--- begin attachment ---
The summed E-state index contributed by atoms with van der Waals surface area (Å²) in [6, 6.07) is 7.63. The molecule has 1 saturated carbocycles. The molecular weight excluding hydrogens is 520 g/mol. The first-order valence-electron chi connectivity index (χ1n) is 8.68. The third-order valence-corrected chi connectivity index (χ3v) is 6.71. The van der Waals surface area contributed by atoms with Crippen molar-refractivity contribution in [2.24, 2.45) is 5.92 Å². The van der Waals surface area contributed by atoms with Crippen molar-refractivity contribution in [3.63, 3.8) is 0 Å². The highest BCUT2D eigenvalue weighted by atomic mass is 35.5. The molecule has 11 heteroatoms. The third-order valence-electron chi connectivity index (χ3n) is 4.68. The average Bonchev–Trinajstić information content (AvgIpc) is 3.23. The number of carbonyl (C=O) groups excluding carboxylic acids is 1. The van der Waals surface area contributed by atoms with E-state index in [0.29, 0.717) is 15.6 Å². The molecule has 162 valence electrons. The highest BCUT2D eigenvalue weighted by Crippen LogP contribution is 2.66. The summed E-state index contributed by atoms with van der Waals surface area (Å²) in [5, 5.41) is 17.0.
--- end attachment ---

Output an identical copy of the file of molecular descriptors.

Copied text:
The summed E-state index contributed by atoms with van der Waals surface area (Å²) in [6, 6.07) is 7.63. The molecule has 1 saturated carbocycles. The molecular weight excluding hydrogens is 520 g/mol. The first-order valence-electron chi connectivity index (χ1n) is 8.68. The third-order valence-corrected chi connectivity index (χ3v) is 6.71. The van der Waals surface area contributed by atoms with Crippen molar-refractivity contribution in [2.24, 2.45) is 5.92 Å². The van der Waals surface area contributed by atoms with Crippen molar-refractivity contribution in [3.63, 3.8) is 0 Å². The highest BCUT2D eigenvalue weighted by atomic mass is 35.5. The molecule has 11 heteroatoms. The third-order valence-electron chi connectivity index (χ3n) is 4.68. The average Bonchev–Trinajstić information content (AvgIpc) is 3.23. The number of carbonyl (C=O) groups excluding carboxylic acids is 1. The van der Waals surface area contributed by atoms with E-state index in [0.29, 0.717) is 15.6 Å². The molecule has 162 valence electrons. The highest BCUT2D eigenvalue weighted by Crippen LogP contribution is 2.66. The summed E-state index contributed by atoms with van der Waals surface area (Å²) in [5, 5.41) is 17.0.